Now on Shelves

A history of the Mexican Revolution, a Las Vegas mystery, and movies filmed in Arizona


Claudio Lomnitz

Zone Books.

$34.95; 608 pages; history

There's something of the 19th-century Russian novel in this new history about the Mexican Revolution. It's hefty (500 pages-plus), but it also presents intimate stories of idealistic lives in a grand historic, political setting.

The Return of Comrade Ricardo Flores Magón features two groups of political activists and intellectuals who promoted revolution in Mexico from the US. The primary group, including Magón, consisted of ex-pat Mexicans; the other consisted of American anarchist and socialist sympathizers, including writer John Kenneth Turner. Lomnitz, a Columbia University anthropology professor, sketches the larger international context in which this story takes place—earlier Mexican history, international workers' movements, the Russian Revolution, WWI, U.S.-Mexico relations, the particular struggles within Mexico itself--but he focuses on the collaboration (the junta) and the journal it published, Regeneración.

Brothers Enrique and Ricardo Flores Magón served as part of the core of the Mexicans in Los Angeles in the early 1900's.Their Liberal movement, influenced by theories of the Russian anarchist Peter Kropotkin, believed that human survival, welfare and happiness derives from mutual aid; that the state and capitalism corrupt successful collectivism into greedy individualism. Their activity promoting Socialist revolution in Mexico cost them extended periods in US prisons (for "violation of the neutrality laws").

While Lomnitz's introduction to his work is pretty academic, his text is lively and engaging. He describes the major players with detail (the Boston heiress, for example, who married a Mexican revolutionary and gave her fortune to the cause), and traces the arc of their complex, often contradictory and tragic movement with clarity and reflection. Ironically, this group that embraced principles rather than personalities fell prey to Mexico's penchant for personality cults: after Ricardo Flores Magón died in Leavenworth Prison, his body was returned to Mexico to be revered. Fascinating stuff, really.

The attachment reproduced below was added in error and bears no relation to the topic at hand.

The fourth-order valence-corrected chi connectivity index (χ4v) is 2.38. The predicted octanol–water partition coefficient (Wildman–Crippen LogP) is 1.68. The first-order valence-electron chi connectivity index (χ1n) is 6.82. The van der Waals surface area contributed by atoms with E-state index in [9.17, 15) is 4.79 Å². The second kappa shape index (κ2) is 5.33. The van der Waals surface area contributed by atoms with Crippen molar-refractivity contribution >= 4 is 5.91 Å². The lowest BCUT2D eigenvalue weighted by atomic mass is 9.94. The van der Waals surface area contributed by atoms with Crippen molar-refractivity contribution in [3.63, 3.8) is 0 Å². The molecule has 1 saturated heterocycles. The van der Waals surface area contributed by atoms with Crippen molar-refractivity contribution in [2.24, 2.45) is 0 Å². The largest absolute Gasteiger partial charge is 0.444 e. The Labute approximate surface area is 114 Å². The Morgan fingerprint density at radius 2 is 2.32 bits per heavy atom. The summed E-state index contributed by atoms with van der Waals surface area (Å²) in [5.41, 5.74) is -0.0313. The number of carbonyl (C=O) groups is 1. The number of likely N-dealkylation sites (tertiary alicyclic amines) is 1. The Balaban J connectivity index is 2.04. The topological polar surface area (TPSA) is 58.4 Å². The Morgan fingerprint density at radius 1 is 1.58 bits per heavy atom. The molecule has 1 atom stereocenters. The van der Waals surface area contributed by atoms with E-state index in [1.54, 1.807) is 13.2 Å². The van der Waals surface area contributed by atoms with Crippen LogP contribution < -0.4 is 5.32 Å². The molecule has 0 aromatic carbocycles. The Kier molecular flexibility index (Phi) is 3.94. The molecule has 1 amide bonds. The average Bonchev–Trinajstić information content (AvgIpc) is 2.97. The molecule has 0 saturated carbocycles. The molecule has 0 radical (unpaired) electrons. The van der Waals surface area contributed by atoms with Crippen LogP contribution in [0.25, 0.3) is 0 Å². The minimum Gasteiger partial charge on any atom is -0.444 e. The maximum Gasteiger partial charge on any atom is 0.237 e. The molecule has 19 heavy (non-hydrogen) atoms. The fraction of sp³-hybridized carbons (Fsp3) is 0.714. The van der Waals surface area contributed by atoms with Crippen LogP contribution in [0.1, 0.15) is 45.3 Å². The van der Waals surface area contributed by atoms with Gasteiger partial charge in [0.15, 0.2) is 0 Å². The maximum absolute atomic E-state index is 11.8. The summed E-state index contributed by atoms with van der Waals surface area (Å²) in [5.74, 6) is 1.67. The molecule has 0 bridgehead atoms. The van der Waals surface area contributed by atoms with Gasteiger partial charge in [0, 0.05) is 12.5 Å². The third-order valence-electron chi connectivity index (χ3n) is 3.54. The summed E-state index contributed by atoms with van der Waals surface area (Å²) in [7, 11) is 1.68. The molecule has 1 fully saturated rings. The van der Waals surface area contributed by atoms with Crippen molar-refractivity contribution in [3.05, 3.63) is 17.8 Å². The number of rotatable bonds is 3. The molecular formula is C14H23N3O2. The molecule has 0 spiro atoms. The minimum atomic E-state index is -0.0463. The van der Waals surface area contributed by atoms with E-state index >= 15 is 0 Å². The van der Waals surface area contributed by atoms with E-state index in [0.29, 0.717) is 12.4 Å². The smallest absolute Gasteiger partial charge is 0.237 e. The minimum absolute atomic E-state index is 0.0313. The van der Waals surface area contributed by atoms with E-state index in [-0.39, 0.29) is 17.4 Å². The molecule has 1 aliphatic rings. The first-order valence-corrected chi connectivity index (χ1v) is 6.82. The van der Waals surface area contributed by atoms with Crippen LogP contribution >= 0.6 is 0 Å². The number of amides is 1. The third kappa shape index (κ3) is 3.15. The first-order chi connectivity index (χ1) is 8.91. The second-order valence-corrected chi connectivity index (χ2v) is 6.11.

by Chris Abani

Penguin Books

$16; 336 pages; mystery

If we were to believe this intriguing new thriller by poet and novelist Chris Abani, there are secrets in most of us; how we deal with them is part of our defining humanity. That the book's set in Las Vegas—the world (Egypt, Venice,

Paris) artificially erected over a desert pocked with underground atomic bomb test sites—underscores its universality.

In The Secret History of Las Vegas, Sunil Singh, a biracial psychiatrist from South Africa, is called in by Las Vegas police to consult on serial murder suspects: a set of conjoined twins named Water and Fire. While the twins are indeed unusual (Water's a handsome six-footer who speaks in factoids; Fire's a fast-talking appendage on Water's side), Singh knows they couldn't be the murderers, since he knows the source of the bodies—a government-funded experiment he has some part in, to cure psychopathology. Discreet, meticulous Dr. Singh is paid well by the institute where the deaths took place, and he's unlikely to whistle-blow. When Fire and Water need protection, though, he steps up. At the same time, his questionable past in apartheid South Africa arises, and his own life is threatened.

This is a richly realized book, with scenes both horrifying and humorous (Fire and Water are a brilliant concoction). PEN Beyond the Margins winner Abani, who escaped execution in Nigeria in 1999 for anti-government writing, suggests-—but doesn't overwhelm the work with—issues of racism, colonialism and government irresponsibility. And his prose is coolly lyrical.


Lili DeBarbieri

The History Press

$19.99; 128 pages; nonfiction

This little book on making movies in Arizona features a star-studded cast. Notables from Cecil B. DeMille through John Wayne, Elizabeth Taylor, Sidney Poitier, Gene Wilder, to Johnny Depp, make appearances. Tucsonan Lili DeBarbieri provides an overview history of the industry in the state and then breaks it down into regions. With sidebars, boxes, a filmography, plenty of photos, and anecdotes, Location Filming in Arizona is informative. Could even make you search out Andy Warhol's very special 1968 version of Romeo and Juliet, in which "naked cowboys and cowgirls" roar through Old Tucson on motorcycles.

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